Quiet Learning

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About

In 2012, the University of Toronto Multi-Faith Centre, together with the Religion in the Public Sphere Initiative and Centre for Community Partnerships won a three-year, $500,000 grant from Citizenship and Immigration Canada to bring together students, faculty, community leaders and youth in the Greater Toronto Area (GTA) to build networks of communication, inquiry, and action around the problems and possibilities of living in a religiously diverse society.

The Project provided opportunities for young adults across the GTA to cultivate civic responsibility and leadership as they work against exclusion and marginalization arising from issues related to religious diversity. The Project also presented leadership and community engagement opportunities for students and young adults working within GTA community organizations in raising awareness of how open communication about religious diversity is connected to Canadian values and civic responsibility.

Project Activities

Religious Diversity Youth Leadership Training

Nadir Shirazi, Program Coordinator

University of Toronto students participated in a service-learning certificate program that trained them in the following areas:

  • leadership in the community
  • enhancing one’s citizenship capacities
  • preparing for service in diverse communities (including religious communities)
  • negotiating inclusion across differences (including religious diversity)

Students who completed the training and provided leadership in two community events/initiatives received a certificate in RDYL Training from the Multi-Faith Centre.

Service-Learning Community Partnerships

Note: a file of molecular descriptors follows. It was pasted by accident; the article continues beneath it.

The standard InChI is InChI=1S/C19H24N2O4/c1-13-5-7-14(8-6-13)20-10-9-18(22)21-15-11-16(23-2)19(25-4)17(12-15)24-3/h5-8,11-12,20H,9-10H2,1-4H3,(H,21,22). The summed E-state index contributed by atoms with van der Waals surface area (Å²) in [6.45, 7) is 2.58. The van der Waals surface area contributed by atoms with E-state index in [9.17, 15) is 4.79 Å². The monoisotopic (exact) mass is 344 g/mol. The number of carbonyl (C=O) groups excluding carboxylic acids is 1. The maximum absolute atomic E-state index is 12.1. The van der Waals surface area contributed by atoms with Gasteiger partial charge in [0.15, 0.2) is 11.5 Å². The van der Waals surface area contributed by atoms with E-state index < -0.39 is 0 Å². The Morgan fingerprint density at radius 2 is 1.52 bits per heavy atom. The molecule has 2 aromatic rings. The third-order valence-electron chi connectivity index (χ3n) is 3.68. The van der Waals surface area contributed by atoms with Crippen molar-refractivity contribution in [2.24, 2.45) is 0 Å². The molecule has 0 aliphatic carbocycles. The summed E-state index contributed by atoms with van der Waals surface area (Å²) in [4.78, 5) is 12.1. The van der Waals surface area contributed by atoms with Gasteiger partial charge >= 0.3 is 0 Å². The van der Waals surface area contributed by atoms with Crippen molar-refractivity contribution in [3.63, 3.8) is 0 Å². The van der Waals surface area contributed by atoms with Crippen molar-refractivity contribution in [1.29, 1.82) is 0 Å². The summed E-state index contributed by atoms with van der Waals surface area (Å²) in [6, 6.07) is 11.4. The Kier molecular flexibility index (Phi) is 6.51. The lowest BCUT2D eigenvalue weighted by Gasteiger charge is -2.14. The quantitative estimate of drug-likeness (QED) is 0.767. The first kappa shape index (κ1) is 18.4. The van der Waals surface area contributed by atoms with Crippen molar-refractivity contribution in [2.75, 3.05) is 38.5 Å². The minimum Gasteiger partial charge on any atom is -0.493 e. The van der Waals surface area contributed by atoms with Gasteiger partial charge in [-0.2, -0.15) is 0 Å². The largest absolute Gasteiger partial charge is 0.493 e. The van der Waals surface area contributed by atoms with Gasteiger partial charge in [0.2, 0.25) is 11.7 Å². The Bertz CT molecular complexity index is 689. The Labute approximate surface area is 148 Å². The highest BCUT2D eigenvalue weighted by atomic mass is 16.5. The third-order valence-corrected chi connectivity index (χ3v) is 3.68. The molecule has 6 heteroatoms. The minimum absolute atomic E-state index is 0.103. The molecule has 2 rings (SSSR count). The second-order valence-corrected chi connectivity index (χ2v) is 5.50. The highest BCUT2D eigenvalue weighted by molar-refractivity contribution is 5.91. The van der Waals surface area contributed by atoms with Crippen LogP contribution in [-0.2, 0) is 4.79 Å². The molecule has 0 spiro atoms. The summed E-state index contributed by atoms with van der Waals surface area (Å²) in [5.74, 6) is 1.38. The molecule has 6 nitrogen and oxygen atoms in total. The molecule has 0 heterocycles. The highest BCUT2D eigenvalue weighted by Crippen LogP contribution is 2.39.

Laurie O’Handley, Community Coordinator

Through academic and co-curricular service-learning experiences, young adults were placed within community organizations supporting initiatives that allowed them to engage civic responsibility and religious diversity in the public sphere. Community partners included other University departments that were addressing issues of negotiating diversity and inclusion among young adults. In addition to support from student organizers and facilitators, modest financial support was also available to community partners, including honorariums, food, publicity and travel.

Public Forums and Community Research Workshops

Siri Hansen, Project Coordinator

Scholars, policy-makers, community leaders and students engaged in semi-annual two-day events consisting of 1) a public panel featuring leading researchers, policy-makers, and practitioners, and 2) a community research workshop bringing together scholars, students, policy-makers, and community leaders. Forum and workshop themes included: religious diversity and publicly-funded healthcare; gender and sexuality in GTA religious communities; religion and the decriminalization of drugs; and religion and the arts.